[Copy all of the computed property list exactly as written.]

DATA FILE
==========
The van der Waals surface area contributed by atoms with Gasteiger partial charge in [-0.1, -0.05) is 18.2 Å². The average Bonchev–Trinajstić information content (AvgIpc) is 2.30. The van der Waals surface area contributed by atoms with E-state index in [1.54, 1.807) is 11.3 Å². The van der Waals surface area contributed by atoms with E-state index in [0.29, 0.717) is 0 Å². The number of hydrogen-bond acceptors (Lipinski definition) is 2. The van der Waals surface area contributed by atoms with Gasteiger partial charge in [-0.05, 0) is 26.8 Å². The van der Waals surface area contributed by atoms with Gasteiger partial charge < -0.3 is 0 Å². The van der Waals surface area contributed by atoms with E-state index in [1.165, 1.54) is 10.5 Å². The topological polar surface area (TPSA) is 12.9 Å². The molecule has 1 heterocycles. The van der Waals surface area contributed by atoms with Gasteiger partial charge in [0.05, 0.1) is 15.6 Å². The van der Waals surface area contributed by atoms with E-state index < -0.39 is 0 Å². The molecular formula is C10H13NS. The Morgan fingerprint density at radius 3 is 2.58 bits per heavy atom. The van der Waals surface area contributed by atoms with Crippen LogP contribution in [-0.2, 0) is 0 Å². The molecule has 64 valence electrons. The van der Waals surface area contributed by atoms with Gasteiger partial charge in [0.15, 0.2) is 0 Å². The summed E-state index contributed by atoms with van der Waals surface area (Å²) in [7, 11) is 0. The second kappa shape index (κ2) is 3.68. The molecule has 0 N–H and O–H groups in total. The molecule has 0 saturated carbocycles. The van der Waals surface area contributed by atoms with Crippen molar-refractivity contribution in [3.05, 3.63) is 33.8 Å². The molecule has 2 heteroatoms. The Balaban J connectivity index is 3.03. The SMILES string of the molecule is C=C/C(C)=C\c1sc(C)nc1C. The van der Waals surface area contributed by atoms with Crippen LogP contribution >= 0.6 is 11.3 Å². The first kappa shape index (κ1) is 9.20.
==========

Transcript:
The van der Waals surface area contributed by atoms with Gasteiger partial charge in [-0.1, -0.05) is 18.2 Å². The average Bonchev–Trinajstić information content (AvgIpc) is 2.30. The van der Waals surface area contributed by atoms with E-state index in [1.54, 1.807) is 11.3 Å². The van der Waals surface area contributed by atoms with E-state index in [0.29, 0.717) is 0 Å². The number of hydrogen-bond acceptors (Lipinski definition) is 2. The van der Waals surface area contributed by atoms with Gasteiger partial charge in [-0.05, 0) is 26.8 Å². The van der Waals surface area contributed by atoms with Gasteiger partial charge < -0.3 is 0 Å². The van der Waals surface area contributed by atoms with E-state index in [1.165, 1.54) is 10.5 Å². The topological polar surface area (TPSA) is 12.9 Å². The molecule has 1 heterocycles. The van der Waals surface area contributed by atoms with Gasteiger partial charge in [0.05, 0.1) is 15.6 Å². The van der Waals surface area contributed by atoms with E-state index < -0.39 is 0 Å². The molecular formula is C10H13NS. The Morgan fingerprint density at radius 3 is 2.58 bits per heavy atom. The van der Waals surface area contributed by atoms with Crippen LogP contribution in [-0.2, 0) is 0 Å². The molecule has 64 valence electrons. The van der Waals surface area contributed by atoms with Gasteiger partial charge in [0.15, 0.2) is 0 Å². The summed E-state index contributed by atoms with van der Waals surface area (Å²) in [7, 11) is 0. The second kappa shape index (κ2) is 3.68. The molecule has 0 N–H and O–H groups in total. The molecule has 0 saturated carbocycles. The van der Waals surface area contributed by atoms with Crippen molar-refractivity contribution in [3.05, 3.63) is 33.8 Å². The molecule has 2 heteroatoms. The Balaban J connectivity index is 3.03. The SMILES string of the molecule is C=C/C(C)=C\c1sc(C)nc1C. The van der Waals surface area contributed by atoms with Crippen LogP contribution >= 0.6 is 11.3 Å². The first kappa shape index (κ1) is 9.20.